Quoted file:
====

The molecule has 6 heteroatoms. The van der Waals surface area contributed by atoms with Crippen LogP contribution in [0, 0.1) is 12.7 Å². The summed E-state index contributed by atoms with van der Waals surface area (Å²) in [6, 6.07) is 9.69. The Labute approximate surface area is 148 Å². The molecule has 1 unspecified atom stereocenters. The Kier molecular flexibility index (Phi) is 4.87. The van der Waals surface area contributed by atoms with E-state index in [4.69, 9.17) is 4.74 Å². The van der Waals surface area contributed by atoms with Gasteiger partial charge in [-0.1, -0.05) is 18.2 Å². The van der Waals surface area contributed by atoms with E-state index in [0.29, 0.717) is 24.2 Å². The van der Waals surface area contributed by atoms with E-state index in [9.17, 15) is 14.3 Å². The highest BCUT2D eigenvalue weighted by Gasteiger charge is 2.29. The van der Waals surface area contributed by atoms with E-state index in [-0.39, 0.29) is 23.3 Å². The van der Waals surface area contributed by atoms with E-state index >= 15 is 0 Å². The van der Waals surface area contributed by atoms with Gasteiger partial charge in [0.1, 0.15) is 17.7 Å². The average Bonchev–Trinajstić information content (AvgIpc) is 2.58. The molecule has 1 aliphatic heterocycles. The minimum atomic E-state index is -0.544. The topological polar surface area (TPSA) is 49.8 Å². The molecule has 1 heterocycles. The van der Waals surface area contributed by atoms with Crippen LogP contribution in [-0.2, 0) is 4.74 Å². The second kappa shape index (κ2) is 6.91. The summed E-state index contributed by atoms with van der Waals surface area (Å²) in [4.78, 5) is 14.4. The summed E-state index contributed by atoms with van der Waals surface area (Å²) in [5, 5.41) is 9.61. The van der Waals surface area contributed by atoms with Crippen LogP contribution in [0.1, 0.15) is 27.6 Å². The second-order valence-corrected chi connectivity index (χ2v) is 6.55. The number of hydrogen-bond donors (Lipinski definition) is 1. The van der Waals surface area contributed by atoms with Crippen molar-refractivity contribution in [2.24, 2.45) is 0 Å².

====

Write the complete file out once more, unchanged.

The molecule has 6 heteroatoms. The van der Waals surface area contributed by atoms with Crippen LogP contribution in [0, 0.1) is 12.7 Å². The summed E-state index contributed by atoms with van der Waals surface area (Å²) in [6, 6.07) is 9.69. The Labute approximate surface area is 148 Å². The molecule has 1 unspecified atom stereocenters. The Kier molecular flexibility index (Phi) is 4.87. The van der Waals surface area contributed by atoms with E-state index in [4.69, 9.17) is 4.74 Å². The van der Waals surface area contributed by atoms with Gasteiger partial charge in [-0.1, -0.05) is 18.2 Å². The van der Waals surface area contributed by atoms with E-state index in [0.29, 0.717) is 24.2 Å². The van der Waals surface area contributed by atoms with E-state index in [9.17, 15) is 14.3 Å². The highest BCUT2D eigenvalue weighted by Gasteiger charge is 2.29. The van der Waals surface area contributed by atoms with E-state index in [-0.39, 0.29) is 23.3 Å². The van der Waals surface area contributed by atoms with E-state index >= 15 is 0 Å². The van der Waals surface area contributed by atoms with Gasteiger partial charge in [0.1, 0.15) is 17.7 Å². The average Bonchev–Trinajstić information content (AvgIpc) is 2.58. The molecule has 1 aliphatic heterocycles. The minimum atomic E-state index is -0.544. The topological polar surface area (TPSA) is 49.8 Å². The molecule has 1 heterocycles. The van der Waals surface area contributed by atoms with Crippen LogP contribution in [-0.2, 0) is 4.74 Å². The second kappa shape index (κ2) is 6.91. The summed E-state index contributed by atoms with van der Waals surface area (Å²) in [4.78, 5) is 14.4. The summed E-state index contributed by atoms with van der Waals surface area (Å²) in [5, 5.41) is 9.61. The van der Waals surface area contributed by atoms with Crippen LogP contribution in [0.1, 0.15) is 27.6 Å². The second-order valence-corrected chi connectivity index (χ2v) is 6.55. The number of hydrogen-bond donors (Lipinski definition) is 1. The van der Waals surface area contributed by atoms with Crippen molar-refractivity contribution in [2.24, 2.45) is 0 Å².